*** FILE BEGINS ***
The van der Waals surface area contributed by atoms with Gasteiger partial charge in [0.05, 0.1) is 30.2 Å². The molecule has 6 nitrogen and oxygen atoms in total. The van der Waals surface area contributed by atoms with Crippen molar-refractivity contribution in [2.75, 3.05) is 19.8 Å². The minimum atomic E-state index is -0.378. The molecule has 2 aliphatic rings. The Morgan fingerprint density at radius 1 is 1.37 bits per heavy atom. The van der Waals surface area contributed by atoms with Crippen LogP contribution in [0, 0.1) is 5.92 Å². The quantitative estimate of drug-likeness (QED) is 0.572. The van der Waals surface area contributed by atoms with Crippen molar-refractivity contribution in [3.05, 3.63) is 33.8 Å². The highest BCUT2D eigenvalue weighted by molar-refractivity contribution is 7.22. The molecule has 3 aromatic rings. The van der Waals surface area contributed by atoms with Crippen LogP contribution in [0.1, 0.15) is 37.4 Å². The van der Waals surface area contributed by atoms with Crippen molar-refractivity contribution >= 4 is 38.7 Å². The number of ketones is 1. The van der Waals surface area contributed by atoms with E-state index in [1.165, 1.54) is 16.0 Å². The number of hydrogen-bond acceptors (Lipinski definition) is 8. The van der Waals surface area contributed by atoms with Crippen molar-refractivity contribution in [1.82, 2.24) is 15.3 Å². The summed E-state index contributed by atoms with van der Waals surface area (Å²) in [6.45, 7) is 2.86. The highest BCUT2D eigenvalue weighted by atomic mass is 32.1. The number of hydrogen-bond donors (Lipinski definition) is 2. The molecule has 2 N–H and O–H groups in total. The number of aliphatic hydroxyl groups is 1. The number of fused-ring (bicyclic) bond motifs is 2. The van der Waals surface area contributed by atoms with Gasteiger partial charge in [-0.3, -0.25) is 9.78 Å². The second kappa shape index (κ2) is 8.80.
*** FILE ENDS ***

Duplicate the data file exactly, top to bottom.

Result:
The van der Waals surface area contributed by atoms with Gasteiger partial charge in [0.05, 0.1) is 30.2 Å². The molecule has 6 nitrogen and oxygen atoms in total. The van der Waals surface area contributed by atoms with Crippen molar-refractivity contribution in [2.75, 3.05) is 19.8 Å². The minimum atomic E-state index is -0.378. The molecule has 2 aliphatic rings. The Morgan fingerprint density at radius 1 is 1.37 bits per heavy atom. The van der Waals surface area contributed by atoms with Crippen LogP contribution in [0, 0.1) is 5.92 Å². The quantitative estimate of drug-likeness (QED) is 0.572. The van der Waals surface area contributed by atoms with Crippen molar-refractivity contribution in [3.05, 3.63) is 33.8 Å². The highest BCUT2D eigenvalue weighted by molar-refractivity contribution is 7.22. The molecule has 3 aromatic rings. The van der Waals surface area contributed by atoms with Crippen LogP contribution in [0.1, 0.15) is 37.4 Å². The van der Waals surface area contributed by atoms with Crippen molar-refractivity contribution >= 4 is 38.7 Å². The number of ketones is 1. The van der Waals surface area contributed by atoms with E-state index in [1.165, 1.54) is 16.0 Å². The number of hydrogen-bond acceptors (Lipinski definition) is 8. The van der Waals surface area contributed by atoms with Crippen molar-refractivity contribution in [1.82, 2.24) is 15.3 Å². The summed E-state index contributed by atoms with van der Waals surface area (Å²) in [6.45, 7) is 2.86. The highest BCUT2D eigenvalue weighted by atomic mass is 32.1. The number of hydrogen-bond donors (Lipinski definition) is 2. The molecule has 2 N–H and O–H groups in total. The number of aliphatic hydroxyl groups is 1. The number of fused-ring (bicyclic) bond motifs is 2. The van der Waals surface area contributed by atoms with Gasteiger partial charge in [-0.3, -0.25) is 9.78 Å². The second kappa shape index (κ2) is 8.80.